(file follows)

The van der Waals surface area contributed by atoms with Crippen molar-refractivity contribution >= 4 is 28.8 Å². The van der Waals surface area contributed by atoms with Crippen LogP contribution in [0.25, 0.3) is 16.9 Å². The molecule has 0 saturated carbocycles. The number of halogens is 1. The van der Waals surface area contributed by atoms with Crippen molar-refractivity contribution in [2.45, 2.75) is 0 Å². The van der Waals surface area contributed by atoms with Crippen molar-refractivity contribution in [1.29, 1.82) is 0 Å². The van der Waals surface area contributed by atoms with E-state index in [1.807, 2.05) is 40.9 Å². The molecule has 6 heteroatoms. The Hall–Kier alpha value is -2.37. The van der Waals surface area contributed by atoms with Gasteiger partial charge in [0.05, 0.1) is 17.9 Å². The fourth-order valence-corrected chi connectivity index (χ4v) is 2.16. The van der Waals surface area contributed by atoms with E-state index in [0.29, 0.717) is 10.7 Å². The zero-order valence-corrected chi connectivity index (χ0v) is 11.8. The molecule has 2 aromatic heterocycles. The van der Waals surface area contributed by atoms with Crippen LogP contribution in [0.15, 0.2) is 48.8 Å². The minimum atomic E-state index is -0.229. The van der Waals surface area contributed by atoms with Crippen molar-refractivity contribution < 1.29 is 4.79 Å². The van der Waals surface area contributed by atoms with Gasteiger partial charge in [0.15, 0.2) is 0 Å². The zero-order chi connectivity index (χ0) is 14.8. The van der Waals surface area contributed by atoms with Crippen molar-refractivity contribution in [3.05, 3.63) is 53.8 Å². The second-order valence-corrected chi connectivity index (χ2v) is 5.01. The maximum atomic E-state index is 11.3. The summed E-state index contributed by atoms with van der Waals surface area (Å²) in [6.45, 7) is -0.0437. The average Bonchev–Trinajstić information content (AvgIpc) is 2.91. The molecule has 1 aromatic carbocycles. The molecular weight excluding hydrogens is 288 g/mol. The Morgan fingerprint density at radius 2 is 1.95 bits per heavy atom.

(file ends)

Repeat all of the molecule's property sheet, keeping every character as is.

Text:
The van der Waals surface area contributed by atoms with Crippen molar-refractivity contribution >= 4 is 28.8 Å². The van der Waals surface area contributed by atoms with Crippen LogP contribution in [0.25, 0.3) is 16.9 Å². The molecule has 0 saturated carbocycles. The number of halogens is 1. The van der Waals surface area contributed by atoms with Crippen molar-refractivity contribution in [2.45, 2.75) is 0 Å². The van der Waals surface area contributed by atoms with Crippen molar-refractivity contribution in [1.29, 1.82) is 0 Å². The van der Waals surface area contributed by atoms with E-state index in [1.807, 2.05) is 40.9 Å². The molecule has 6 heteroatoms. The Hall–Kier alpha value is -2.37. The van der Waals surface area contributed by atoms with Gasteiger partial charge in [0.05, 0.1) is 17.9 Å². The fourth-order valence-corrected chi connectivity index (χ4v) is 2.16. The van der Waals surface area contributed by atoms with E-state index in [0.29, 0.717) is 10.7 Å². The zero-order valence-corrected chi connectivity index (χ0v) is 11.8. The molecule has 2 aromatic heterocycles. The van der Waals surface area contributed by atoms with Crippen LogP contribution in [0.15, 0.2) is 48.8 Å². The minimum atomic E-state index is -0.229. The van der Waals surface area contributed by atoms with Crippen molar-refractivity contribution < 1.29 is 4.79 Å². The van der Waals surface area contributed by atoms with Gasteiger partial charge in [0.15, 0.2) is 0 Å². The zero-order chi connectivity index (χ0) is 14.8. The van der Waals surface area contributed by atoms with Crippen molar-refractivity contribution in [3.05, 3.63) is 53.8 Å². The second-order valence-corrected chi connectivity index (χ2v) is 5.01. The maximum atomic E-state index is 11.3. The summed E-state index contributed by atoms with van der Waals surface area (Å²) in [6.45, 7) is -0.0437. The average Bonchev–Trinajstić information content (AvgIpc) is 2.91. The molecule has 1 aromatic carbocycles. The molecular weight excluding hydrogens is 288 g/mol. The Morgan fingerprint density at radius 2 is 1.95 bits per heavy atom.